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The influence of menthol, e-cigarettes and other tobacco products on young adults’ self-reported changes in past year smoking
  1. Cristine D Delnevo1,2,
  2. Andrea C Villanti3,4,
  3. Olivia A Wackowski1,2,
  4. Daniel A Gundersen1,5,
  5. Daniel P Giovenco1
  1. 1Center for Tobacco Studies, Rutgers School of Public Health, New Brunswick, New Jersey, USA
  2. 2Rutgers Cancer Institute of New Jersey, New Brunswick, New Jersey, USA
  3. 3The Schroeder Institute for Tobacco Research and Policy Studies, American Legacy Foundation, Washington DC, USA
  4. 4Department of Health, Behavior and Society, Johns Hopkins Bloomberg School of Public Health, Baltimore, Maryland, USA
  5. 5Department of Family Medicine, Rutgers Robert Wood Johnson Medical School, New Brunswick, New Jersey, USA
  1. Correspondence to Daniel P Giovenco, 335 George Street, Suite 2100, New Brunswick, NJ 08903, USA; d.giovenco{at}


Objective Progression to regular smoking often occurs during young adulthood. This study examines self-reported changes in past year smoking among young adults and the potential influence of tobacco products on these trajectories.

Methods Respondents to the 2011 National Young Adult Health Survey who smoked 100 cigarettes in their lifetime (n=909) described smoking behaviour at the time of the survey and 1 year prior. Cigarette smoking trajectories were categorised as: no change, quit, decreased smoking or increased smoking. Participants were also asked about current use of menthol cigarettes and other tobacco products (ie, cigars, smokeless tobacco, hookah) and ever use of e-cigarettes.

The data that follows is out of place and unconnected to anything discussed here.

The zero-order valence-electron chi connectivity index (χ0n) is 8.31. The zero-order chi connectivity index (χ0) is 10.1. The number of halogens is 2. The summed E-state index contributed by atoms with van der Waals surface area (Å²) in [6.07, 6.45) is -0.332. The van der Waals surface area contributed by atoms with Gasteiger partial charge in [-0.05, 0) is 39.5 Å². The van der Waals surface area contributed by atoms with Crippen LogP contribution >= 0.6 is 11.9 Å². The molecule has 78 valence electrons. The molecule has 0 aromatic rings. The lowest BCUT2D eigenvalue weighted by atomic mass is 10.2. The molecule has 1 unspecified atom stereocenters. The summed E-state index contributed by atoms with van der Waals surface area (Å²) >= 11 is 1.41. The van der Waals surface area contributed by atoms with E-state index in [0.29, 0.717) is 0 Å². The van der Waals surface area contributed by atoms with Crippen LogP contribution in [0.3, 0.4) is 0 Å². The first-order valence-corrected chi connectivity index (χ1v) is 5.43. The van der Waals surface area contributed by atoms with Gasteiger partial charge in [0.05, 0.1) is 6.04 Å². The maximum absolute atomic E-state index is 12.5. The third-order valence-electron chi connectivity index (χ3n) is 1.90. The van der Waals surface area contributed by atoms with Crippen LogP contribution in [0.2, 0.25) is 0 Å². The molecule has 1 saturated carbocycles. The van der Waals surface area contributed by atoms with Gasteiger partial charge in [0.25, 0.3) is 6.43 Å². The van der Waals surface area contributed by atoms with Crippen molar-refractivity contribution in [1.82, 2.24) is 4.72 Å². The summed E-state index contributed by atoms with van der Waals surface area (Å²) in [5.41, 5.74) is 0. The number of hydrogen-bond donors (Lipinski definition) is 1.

Results Most young adults (73.1%) reported stable cigarette smoking behaviours, while 8.2% reported having quit, 5.8% reported that they smoke on fewer days, 5% progressed from someday to daily smoking and 8% increased from not at all to current smoking. The youngest smokers (18–20) had significantly higher odds (adjusted OR (AOR) =2.6) of increasing cigarette use over the past year compared to those aged 30–34, as did blacks versus whites (AOR=2.35). Menthol cigarette use nearly doubled (AOR=1.87) the odds of increased smoking behaviour. E-cigarette and other tobacco product (OTP) use were not associated with increasing smoking but OTP use was negatively associated with remaining quit from cigarettes.

Conclusions Young adulthood is a critical period for smoking interventions, particularly among those most vulnerable to increasing smoking behaviours (ie, black and younger young adults). Policy efforts to restrict menthol cigarettes may reduce young adult smoking progression.

  • Electronic nicotine delivery devices
  • Non-cigarette tobacco products
  • Surveillance and monitoring

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